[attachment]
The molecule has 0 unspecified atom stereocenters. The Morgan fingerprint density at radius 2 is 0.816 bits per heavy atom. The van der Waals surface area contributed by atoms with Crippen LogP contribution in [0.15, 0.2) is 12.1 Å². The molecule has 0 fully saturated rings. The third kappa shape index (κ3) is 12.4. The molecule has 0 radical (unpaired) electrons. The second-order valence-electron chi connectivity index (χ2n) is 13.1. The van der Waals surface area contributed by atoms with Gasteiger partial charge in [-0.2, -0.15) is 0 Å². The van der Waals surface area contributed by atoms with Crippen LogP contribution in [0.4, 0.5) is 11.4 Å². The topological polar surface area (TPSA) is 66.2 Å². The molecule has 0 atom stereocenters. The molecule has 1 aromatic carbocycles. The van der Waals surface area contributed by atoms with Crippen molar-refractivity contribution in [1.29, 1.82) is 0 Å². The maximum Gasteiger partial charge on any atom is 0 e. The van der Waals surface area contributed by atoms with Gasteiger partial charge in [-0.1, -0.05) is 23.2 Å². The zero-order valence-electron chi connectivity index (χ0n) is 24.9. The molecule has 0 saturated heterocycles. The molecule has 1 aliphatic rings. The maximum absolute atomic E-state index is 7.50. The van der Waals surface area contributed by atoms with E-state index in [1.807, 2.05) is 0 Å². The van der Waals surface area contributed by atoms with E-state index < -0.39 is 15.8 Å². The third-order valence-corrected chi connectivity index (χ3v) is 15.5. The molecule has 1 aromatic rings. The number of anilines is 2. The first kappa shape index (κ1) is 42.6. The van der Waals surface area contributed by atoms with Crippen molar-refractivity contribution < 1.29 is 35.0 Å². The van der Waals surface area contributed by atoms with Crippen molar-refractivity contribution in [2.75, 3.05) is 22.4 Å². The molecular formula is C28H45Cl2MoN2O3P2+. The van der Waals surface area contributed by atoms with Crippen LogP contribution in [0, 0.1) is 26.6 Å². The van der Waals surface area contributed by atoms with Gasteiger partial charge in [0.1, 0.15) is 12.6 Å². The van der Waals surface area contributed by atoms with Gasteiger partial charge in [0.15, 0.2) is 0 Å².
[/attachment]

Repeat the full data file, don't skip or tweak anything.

The molecule has 0 unspecified atom stereocenters. The Morgan fingerprint density at radius 2 is 0.816 bits per heavy atom. The van der Waals surface area contributed by atoms with Crippen LogP contribution in [0.15, 0.2) is 12.1 Å². The molecule has 0 fully saturated rings. The third kappa shape index (κ3) is 12.4. The molecule has 0 radical (unpaired) electrons. The second-order valence-electron chi connectivity index (χ2n) is 13.1. The van der Waals surface area contributed by atoms with Gasteiger partial charge in [-0.2, -0.15) is 0 Å². The van der Waals surface area contributed by atoms with Crippen LogP contribution in [0.4, 0.5) is 11.4 Å². The topological polar surface area (TPSA) is 66.2 Å². The molecule has 0 atom stereocenters. The molecule has 1 aromatic carbocycles. The van der Waals surface area contributed by atoms with Crippen molar-refractivity contribution in [1.29, 1.82) is 0 Å². The maximum Gasteiger partial charge on any atom is 0 e. The van der Waals surface area contributed by atoms with Gasteiger partial charge in [-0.1, -0.05) is 23.2 Å². The zero-order valence-electron chi connectivity index (χ0n) is 24.9. The molecule has 0 saturated heterocycles. The molecule has 1 aliphatic rings. The maximum absolute atomic E-state index is 7.50. The van der Waals surface area contributed by atoms with E-state index in [1.807, 2.05) is 0 Å². The van der Waals surface area contributed by atoms with E-state index < -0.39 is 15.8 Å². The third-order valence-corrected chi connectivity index (χ3v) is 15.5. The molecule has 1 aromatic rings. The number of anilines is 2. The first kappa shape index (κ1) is 42.6. The van der Waals surface area contributed by atoms with Crippen molar-refractivity contribution < 1.29 is 35.0 Å². The van der Waals surface area contributed by atoms with Crippen molar-refractivity contribution in [2.75, 3.05) is 22.4 Å². The molecular formula is C28H45Cl2MoN2O3P2+. The van der Waals surface area contributed by atoms with Crippen LogP contribution in [0, 0.1) is 26.6 Å². The van der Waals surface area contributed by atoms with Gasteiger partial charge in [0.1, 0.15) is 12.6 Å². The van der Waals surface area contributed by atoms with Gasteiger partial charge in [0.15, 0.2) is 0 Å².